Postby santa100 » Thu Oct 04, 2012 1:08 pm

Since you mentioned mindfulness of breathing in your practice, you also might want to check out this link for detail instruction:
http://www.accesstoinsight.org/lib/auth ... bl115.html
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Re: Trying to gain more insight...

Postby TessaHenley » Thu Oct 04, 2012 1:29 pm

I appreciate very much everybody's help! It is all very insightful and inspirational.

With Buddhism, there is so much to learn. Since I am still very young in this journey, what is the best way to start in learning all there is to learn? I'm not expecting to become a scholar in the subject, but there is so much informations that I do not even know where to begin!

What are your recommendations?

With Gratitude.
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Re: Trying to gain more insight...

Postby whynotme » Thu Oct 04, 2012 2:44 pm

Maybe start reading all Nikaya suttas and Vinaya. They are the bible of the buddhism, the guiding star of the buddhists.

Regards

PS: as Hanzze quoted a great article of Ajanh Chah, I think for beginner like TessaHenley, it is the most important thing that you should realize your own problem. What is your problem? Of course you had them and your problems are unique and different to others. People often think by keeping practice and practice, they will solve every problem. No, you see your problem when you putting many efforts in practice but can't attain what is described. Then you ask yourself, why can't I achieve what is described, then you will see your problem.
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Re: Trying to gain more insight...

Postby TessaHenley » Thu Oct 04, 2012 3:57 pm

whynotme wrote:Maybe start reading all Nikaya suttas and Vinaya. They are the bible of the buddhism, the guiding star of the buddhists.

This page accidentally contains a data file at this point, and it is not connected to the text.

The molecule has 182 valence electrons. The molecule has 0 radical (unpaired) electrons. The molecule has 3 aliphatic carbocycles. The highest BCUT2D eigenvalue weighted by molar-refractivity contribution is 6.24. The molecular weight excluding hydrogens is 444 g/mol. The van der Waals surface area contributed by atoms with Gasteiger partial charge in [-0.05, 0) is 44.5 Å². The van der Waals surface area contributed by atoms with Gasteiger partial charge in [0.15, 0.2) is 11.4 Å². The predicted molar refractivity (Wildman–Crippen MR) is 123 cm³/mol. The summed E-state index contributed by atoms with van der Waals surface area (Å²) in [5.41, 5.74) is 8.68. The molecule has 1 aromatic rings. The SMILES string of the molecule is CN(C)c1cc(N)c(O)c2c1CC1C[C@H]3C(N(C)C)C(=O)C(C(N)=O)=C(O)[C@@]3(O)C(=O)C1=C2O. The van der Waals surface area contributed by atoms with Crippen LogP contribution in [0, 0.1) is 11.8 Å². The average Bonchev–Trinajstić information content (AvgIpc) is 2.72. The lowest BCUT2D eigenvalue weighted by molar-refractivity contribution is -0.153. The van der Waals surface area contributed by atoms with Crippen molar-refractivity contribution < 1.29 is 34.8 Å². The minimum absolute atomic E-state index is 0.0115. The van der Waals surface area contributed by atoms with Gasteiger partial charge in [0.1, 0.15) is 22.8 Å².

Regards

PS: as Hanzze quoted a great article of Ajanh Chah, I think for beginner like TessaHenley, it is the most important thing that you should realize your own problem. What is your problem? Of course you had them and your problems are unique and different to others. People often think by keeping practice and practice, they will solve every problem. No, you see your problem when you putting many efforts in practice but can't attain what is described. Then you ask yourself, why can't I achieve what is described, then you will see your problem.



Thank you!
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Re: Trying to gain more insight...

Postby TessaHenley » Thu Oct 04, 2012 4:05 pm

To start from the beginning...

There is Theravada and Mahayana? Are these two only two forms of Buddhism? Are there many more types, because I'm pretty sure I've seen the term Zen Buddhism around.

There is so much information that it all overlaps and is confusing to me. I apologize if I'm being overwhelming. Any help is appreciated!
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Re: Trying to gain more insight...

Postby daverupa » Thu Oct 04, 2012 5:14 pm

TessaHenley wrote:To start from the beginning...